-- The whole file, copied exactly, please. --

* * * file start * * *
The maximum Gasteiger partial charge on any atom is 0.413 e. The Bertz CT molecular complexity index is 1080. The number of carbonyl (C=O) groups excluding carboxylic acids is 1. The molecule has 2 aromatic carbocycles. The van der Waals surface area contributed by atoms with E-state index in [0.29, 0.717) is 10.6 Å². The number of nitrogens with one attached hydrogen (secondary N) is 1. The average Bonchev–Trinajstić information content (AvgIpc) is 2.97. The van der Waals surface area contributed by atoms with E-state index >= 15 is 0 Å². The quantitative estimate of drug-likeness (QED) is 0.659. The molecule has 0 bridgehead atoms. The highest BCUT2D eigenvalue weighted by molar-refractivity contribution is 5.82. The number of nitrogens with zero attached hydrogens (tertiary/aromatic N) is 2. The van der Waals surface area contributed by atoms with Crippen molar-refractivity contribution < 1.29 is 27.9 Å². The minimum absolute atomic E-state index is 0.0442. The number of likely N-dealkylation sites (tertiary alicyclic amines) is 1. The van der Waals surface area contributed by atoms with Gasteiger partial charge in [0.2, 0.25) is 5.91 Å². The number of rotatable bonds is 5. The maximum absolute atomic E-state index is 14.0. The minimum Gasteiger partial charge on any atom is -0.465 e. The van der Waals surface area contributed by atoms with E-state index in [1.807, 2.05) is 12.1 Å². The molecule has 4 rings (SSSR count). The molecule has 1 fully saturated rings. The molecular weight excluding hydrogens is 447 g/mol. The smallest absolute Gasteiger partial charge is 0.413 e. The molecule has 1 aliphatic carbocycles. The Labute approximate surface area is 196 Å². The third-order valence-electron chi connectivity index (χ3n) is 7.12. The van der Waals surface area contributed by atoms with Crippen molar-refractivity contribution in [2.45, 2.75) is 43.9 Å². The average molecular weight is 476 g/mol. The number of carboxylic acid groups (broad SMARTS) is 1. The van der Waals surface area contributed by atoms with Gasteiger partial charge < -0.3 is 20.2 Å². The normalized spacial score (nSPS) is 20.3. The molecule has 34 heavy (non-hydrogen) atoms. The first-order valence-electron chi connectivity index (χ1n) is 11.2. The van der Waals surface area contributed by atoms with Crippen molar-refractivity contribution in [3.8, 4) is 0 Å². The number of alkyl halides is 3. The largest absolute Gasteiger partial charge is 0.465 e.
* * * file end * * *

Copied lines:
The maximum Gasteiger partial charge on any atom is 0.413 e. The Bertz CT molecular complexity index is 1080. The number of carbonyl (C=O) groups excluding carboxylic acids is 1. The molecule has 2 aromatic carbocycles. The van der Waals surface area contributed by atoms with E-state index in [0.29, 0.717) is 10.6 Å². The number of nitrogens with one attached hydrogen (secondary N) is 1. The average Bonchev–Trinajstić information content (AvgIpc) is 2.97. The van der Waals surface area contributed by atoms with E-state index >= 15 is 0 Å². The quantitative estimate of drug-likeness (QED) is 0.659. The molecule has 0 bridgehead atoms. The highest BCUT2D eigenvalue weighted by molar-refractivity contribution is 5.82. The number of nitrogens with zero attached hydrogens (tertiary/aromatic N) is 2. The van der Waals surface area contributed by atoms with Crippen molar-refractivity contribution < 1.29 is 27.9 Å². The minimum absolute atomic E-state index is 0.0442. The number of likely N-dealkylation sites (tertiary alicyclic amines) is 1. The van der Waals surface area contributed by atoms with Gasteiger partial charge in [0.2, 0.25) is 5.91 Å². The number of rotatable bonds is 5. The maximum absolute atomic E-state index is 14.0. The minimum Gasteiger partial charge on any atom is -0.465 e. The van der Waals surface area contributed by atoms with E-state index in [1.807, 2.05) is 12.1 Å². The molecule has 4 rings (SSSR count). The molecule has 1 fully saturated rings. The molecular weight excluding hydrogens is 447 g/mol. The smallest absolute Gasteiger partial charge is 0.413 e. The molecule has 1 aliphatic carbocycles. The Labute approximate surface area is 196 Å². The third-order valence-electron chi connectivity index (χ3n) is 7.12. The van der Waals surface area contributed by atoms with Crippen molar-refractivity contribution in [2.45, 2.75) is 43.9 Å². The average molecular weight is 476 g/mol. The number of carboxylic acid groups (broad SMARTS) is 1. The van der Waals surface area contributed by atoms with Gasteiger partial charge < -0.3 is 20.2 Å². The normalized spacial score (nSPS) is 20.3. The molecule has 34 heavy (non-hydrogen) atoms. The first-order valence-electron chi connectivity index (χ1n) is 11.2. The van der Waals surface area contributed by atoms with Crippen molar-refractivity contribution in [3.8, 4) is 0 Å². The number of alkyl halides is 3. The largest absolute Gasteiger partial charge is 0.465 e.